Long Island Vintage Store Provides Mid-Century Props For ‘Wonderful Mrs. Maisel’


Set in the 1960s New York of “The Marvelous Mrs. Maisel,” which premieres its fourth season Friday on Prime Video, this Mid-Century Modern canapes and cocktail platter you might see traveled back in time from Long Island in the 2020s – Courtesy of Huntington Antiques store Rosie’s Vintage.

“We have provided material for seasons 3, 4 and 5, which are in the works,” co-owner Thea Morales, 45, said following Prime Video’s announcement on Thursday of a fifth and final season for the series. about the housewife turned comic. Miriam “Midge” Maisel (Rachel Brosnahan, Emmy Award winner). “For season 4, a lot of what they bought was specifically for a birthday scene and for what I think was a flashback – a [lot] was to serve coins from the 1960s and another was to serve coins from the 1940s.”

Additionally, Morales recalled a visit from the show’s prop shoppers: “I had a hat rack covered in all those gorgeous ’50s and ’60s flower hats. And right before they were done to shop, they saw it and said, “You Maybe we should make this store in this scene a hat store. And so they bought all the hats!” laughed Morales. “They also bought kitchen utensils and barware. The most random thing was genuine Tiki torches in the box, with the graphics on the box in all Tiki fonts and images. They saw that and said, ‘Can we have that too? was everywhere, what they were buying.”

Five-and-a-half-year-old Rosie’s Vintage, which Morales owns with her husband Norm, creative director of musical instrument company Korg USA in Melville, has also worked with prop companies that supplied the television series “Mr. Robot ” and the 1970s of Martin Scorsese. -set film “The Irishman.” Accessory-buying businesses, mostly based in New York City, she says, “come to us or other stores here looking for clothing, decor, anything – Huntington has a lot of antique stores “.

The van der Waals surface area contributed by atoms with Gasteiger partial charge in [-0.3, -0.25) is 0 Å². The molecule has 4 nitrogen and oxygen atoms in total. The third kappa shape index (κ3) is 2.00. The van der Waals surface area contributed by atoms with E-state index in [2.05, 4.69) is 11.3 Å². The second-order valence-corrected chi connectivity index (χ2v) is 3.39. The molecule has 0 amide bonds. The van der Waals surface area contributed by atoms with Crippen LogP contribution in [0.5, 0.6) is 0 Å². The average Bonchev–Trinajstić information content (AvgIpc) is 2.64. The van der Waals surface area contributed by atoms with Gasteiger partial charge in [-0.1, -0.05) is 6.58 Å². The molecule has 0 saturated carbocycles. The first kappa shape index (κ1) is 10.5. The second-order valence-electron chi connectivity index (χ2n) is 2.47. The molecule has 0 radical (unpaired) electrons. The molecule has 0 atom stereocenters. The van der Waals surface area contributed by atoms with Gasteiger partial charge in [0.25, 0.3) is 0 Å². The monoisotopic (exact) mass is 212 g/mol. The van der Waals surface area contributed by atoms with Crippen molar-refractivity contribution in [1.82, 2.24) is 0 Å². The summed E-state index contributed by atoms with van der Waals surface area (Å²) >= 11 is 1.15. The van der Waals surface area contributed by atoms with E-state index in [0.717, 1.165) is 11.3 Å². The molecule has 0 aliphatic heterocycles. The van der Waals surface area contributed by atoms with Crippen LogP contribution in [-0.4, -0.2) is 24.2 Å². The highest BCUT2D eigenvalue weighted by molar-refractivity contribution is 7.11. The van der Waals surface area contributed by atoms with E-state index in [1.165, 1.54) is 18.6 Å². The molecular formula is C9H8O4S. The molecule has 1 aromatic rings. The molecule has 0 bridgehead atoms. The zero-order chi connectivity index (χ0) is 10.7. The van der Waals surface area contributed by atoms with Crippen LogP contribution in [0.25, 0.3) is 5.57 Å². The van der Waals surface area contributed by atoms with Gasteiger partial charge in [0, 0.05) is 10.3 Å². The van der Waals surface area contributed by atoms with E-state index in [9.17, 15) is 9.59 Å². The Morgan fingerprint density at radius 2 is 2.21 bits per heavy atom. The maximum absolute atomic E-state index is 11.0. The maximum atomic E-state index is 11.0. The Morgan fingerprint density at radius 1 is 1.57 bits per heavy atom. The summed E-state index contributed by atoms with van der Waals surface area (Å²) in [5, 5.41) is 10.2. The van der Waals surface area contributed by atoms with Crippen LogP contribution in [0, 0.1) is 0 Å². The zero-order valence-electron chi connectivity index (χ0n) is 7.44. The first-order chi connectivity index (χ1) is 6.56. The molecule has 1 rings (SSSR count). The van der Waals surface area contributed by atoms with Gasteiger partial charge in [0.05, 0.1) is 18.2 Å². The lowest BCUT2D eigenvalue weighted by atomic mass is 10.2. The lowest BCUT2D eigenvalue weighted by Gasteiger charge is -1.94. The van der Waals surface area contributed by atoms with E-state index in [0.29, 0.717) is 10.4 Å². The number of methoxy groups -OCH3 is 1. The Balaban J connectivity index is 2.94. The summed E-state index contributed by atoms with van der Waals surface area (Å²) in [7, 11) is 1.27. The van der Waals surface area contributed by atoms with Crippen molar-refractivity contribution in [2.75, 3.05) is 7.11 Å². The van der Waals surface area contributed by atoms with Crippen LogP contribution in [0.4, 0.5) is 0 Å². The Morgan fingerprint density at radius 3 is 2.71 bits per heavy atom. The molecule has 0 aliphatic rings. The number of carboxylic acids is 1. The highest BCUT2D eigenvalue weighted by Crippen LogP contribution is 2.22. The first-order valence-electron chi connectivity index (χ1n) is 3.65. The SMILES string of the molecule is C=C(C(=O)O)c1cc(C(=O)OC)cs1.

Rosie’s specializes in Mid-Century Modern, a term broadly defined for architecture, graphic design, and furnishings and decor from approximately the mid-1930s to the mid-1960s, reflecting the worldwide cultural movement of Modernism which began at the beginning of the last century. From bright orange molded fiberglass Eames chairs to “atomic daisy” wall clocks, MCM “is so cheerful, happy and optimistic,” says Thea Morales. “There were a lot of terrible things that happened in those decades,” she points out of racial segregation, McCarthyism and other repressions, “but in the field of design, it’s was colorful and positive”, reflecting post-war futurism and a faith in science and technology.

To help keep that alive, says the Syosset native, there are things like the 2007-15 AMC period drama “Mad Men” and, now, “Maisel.” “That Pyrex casserole she has in season one,” Morales marvels at Miriam’s classic pink cookware, perfect for the chest. “It was such an eye-catcher, and everyone after that wanted that piece.”

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